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March 22, 2012 | The Muse Continuum. Improvisation and Inspiration.
We're in the process of writing our final Mandolin Sessions article (see archives). Sad to see this great resource come to an end this year, but we are promised the archives will remain indefinitely, and of course there's plenty of material already there to explore and revisit. Get done? Go back and start all over again. It's that full of treasure.
We wanted to go out with a bang, so we enlisted the help of the current mandolin giants, big names youve come to know and cherish, asking where their Muse came from, based on this premise:
An artist has two sides in attacking a solo. One is objective, the intellectual, the analysis of chord structure, modes, arpeggios, riff repetition and regeneration of familiar motifs. The other is subjective, innate, intuitive--the spontaneous creation of "the Muse," material that's inspired or seems to come out of nowhere. The first is conscious and calculated, the second is subconscious, reactive, indefinable and illusively of the moment.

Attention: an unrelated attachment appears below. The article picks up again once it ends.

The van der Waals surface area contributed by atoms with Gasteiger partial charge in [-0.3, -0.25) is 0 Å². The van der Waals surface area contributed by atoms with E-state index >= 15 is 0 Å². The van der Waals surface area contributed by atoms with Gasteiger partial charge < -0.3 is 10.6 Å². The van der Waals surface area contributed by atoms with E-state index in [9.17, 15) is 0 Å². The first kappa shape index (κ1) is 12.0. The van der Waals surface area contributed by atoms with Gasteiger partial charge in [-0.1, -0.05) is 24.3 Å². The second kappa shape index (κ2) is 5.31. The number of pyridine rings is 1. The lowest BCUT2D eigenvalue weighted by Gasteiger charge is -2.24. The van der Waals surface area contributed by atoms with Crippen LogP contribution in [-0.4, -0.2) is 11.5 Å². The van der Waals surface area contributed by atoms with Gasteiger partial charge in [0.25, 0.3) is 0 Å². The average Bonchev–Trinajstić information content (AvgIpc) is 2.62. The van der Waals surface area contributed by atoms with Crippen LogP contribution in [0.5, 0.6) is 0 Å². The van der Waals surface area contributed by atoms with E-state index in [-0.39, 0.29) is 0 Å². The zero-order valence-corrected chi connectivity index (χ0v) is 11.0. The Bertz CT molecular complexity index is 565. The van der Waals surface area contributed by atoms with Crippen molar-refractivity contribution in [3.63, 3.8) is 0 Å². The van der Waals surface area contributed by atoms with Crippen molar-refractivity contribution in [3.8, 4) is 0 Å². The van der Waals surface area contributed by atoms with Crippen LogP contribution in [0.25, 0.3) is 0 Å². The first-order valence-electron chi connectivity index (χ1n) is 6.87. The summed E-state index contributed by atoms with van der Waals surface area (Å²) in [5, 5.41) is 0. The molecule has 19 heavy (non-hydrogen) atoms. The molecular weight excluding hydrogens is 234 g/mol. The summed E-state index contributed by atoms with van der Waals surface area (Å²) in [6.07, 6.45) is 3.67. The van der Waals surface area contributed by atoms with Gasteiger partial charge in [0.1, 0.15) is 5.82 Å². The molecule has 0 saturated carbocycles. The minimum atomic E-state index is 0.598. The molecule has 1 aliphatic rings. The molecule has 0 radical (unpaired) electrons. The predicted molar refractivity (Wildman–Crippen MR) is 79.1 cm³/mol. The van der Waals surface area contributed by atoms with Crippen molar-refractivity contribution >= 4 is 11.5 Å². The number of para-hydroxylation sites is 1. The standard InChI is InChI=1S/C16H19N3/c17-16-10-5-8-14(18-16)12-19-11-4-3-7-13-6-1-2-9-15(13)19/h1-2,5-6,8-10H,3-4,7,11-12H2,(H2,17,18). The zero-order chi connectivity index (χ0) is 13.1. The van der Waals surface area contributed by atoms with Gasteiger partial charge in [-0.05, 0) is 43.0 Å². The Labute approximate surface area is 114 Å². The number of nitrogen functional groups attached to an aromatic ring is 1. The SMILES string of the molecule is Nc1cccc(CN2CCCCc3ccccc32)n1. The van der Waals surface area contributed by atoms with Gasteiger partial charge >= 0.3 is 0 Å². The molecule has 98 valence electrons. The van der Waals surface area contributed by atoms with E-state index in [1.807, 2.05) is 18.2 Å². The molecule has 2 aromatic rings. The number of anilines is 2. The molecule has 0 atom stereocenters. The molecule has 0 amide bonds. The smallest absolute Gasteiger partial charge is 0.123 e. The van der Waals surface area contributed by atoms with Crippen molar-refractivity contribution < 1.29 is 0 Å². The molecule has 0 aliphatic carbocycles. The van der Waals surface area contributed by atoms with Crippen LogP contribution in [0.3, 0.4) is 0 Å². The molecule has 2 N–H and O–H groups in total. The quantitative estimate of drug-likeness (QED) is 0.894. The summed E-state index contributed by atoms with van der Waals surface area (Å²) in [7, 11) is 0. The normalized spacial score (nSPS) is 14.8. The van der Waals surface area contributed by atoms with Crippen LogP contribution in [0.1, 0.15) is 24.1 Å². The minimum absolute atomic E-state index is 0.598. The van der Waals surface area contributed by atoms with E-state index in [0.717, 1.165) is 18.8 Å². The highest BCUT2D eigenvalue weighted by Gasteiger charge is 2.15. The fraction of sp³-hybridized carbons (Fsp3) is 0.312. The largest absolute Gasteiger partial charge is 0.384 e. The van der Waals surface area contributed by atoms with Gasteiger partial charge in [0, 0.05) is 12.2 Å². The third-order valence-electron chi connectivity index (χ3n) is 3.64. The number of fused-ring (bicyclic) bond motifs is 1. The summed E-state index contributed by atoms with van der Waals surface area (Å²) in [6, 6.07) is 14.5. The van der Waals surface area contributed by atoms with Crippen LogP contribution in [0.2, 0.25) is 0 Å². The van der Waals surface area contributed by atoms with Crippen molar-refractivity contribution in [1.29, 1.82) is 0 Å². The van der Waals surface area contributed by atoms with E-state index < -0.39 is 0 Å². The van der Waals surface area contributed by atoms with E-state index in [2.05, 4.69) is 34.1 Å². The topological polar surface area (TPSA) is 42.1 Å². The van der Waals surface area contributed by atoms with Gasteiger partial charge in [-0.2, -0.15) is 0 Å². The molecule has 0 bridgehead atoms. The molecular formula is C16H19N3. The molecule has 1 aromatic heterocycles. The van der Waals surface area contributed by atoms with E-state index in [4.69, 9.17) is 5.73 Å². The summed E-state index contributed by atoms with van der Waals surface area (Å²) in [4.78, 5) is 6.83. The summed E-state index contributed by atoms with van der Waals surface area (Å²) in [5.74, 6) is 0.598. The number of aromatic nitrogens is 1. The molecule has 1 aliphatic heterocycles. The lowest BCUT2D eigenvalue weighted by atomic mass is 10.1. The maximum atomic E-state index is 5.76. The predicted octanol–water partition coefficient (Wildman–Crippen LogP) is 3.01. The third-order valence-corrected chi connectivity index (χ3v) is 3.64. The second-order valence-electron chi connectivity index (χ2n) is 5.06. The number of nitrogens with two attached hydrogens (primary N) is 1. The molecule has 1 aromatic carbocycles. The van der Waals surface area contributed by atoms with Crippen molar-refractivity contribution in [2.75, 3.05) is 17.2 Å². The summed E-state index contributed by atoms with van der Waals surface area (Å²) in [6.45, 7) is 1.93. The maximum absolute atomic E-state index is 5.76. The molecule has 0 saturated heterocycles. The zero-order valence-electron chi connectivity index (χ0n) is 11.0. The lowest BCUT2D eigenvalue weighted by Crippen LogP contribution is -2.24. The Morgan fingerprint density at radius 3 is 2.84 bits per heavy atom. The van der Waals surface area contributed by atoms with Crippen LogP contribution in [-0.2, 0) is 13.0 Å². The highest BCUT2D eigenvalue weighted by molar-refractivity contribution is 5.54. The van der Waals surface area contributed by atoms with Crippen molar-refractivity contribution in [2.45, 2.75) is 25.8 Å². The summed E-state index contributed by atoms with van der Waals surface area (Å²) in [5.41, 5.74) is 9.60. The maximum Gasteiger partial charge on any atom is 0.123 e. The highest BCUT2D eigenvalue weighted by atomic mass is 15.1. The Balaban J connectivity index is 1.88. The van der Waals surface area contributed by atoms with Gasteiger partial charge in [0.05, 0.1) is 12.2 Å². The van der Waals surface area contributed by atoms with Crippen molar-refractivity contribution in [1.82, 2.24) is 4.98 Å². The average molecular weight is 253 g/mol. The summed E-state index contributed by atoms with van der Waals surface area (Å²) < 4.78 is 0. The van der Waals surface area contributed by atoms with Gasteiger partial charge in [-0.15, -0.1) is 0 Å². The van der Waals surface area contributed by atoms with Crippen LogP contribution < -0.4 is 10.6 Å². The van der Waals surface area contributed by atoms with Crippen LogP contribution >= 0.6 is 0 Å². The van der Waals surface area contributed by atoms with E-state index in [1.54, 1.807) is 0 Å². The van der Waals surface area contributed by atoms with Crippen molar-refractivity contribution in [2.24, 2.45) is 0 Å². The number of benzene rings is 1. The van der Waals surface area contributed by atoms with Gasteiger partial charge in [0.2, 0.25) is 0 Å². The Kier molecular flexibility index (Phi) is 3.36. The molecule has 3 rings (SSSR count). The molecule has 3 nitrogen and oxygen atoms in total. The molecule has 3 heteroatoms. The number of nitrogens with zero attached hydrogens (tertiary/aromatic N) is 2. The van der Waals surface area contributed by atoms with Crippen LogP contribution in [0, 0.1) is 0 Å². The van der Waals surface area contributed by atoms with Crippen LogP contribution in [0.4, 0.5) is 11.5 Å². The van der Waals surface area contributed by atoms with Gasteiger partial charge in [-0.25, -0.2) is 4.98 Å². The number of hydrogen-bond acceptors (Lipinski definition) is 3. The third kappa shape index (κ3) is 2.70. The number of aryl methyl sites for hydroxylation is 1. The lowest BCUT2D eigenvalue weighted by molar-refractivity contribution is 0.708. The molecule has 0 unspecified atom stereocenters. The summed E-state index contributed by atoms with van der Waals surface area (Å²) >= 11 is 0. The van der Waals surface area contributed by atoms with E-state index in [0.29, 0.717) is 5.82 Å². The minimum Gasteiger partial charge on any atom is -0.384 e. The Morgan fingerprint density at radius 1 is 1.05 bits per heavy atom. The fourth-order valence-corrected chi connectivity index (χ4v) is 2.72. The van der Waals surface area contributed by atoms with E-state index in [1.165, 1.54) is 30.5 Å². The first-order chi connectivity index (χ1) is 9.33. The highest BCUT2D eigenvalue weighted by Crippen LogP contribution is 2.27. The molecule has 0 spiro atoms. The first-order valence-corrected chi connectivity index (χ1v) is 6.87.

The question for you is where does your material come from? No doubt its a combination of both, but how would describe the sparks in your individual creative process? What are the elements, how do other great artists or other ensemble members impact your playing, what makes for a more satisfying solo for you, your bandmates, and your audience?
What's interesting is out of the eleven professionals we asked this, we received eleven astute but different answers. When it comes to improvisation, there really is more than one way to skin a cat. Certainly there was some commonality. Nobody wrote off knowing your theory. Nobody depended entirely on bare soul, either. It was all part of a continuum of sorts. Some had neat tricks, singing your lines, constructing a beginning and a thoughtful end, filling out the middle. Many emphasized playing off each other and being "in the moment." One offered melding left side brain with right, and one compared improvisation to madness.
We'll be looking forward to sharing these answers in the coming months. Meanwhile, check out some of our previous articles on the topic in our "Further" listings below.
Don Stiernberg: Axis of the 3rds & 7ths
Major 7th Arpeggios
Lydian Tracks Pt. 1: A Path to Modal Improvising
Lydian Tracks Pt. 2: A Path to Modal Improvising
Posted by Ted at March 22, 2012 7:47 AM
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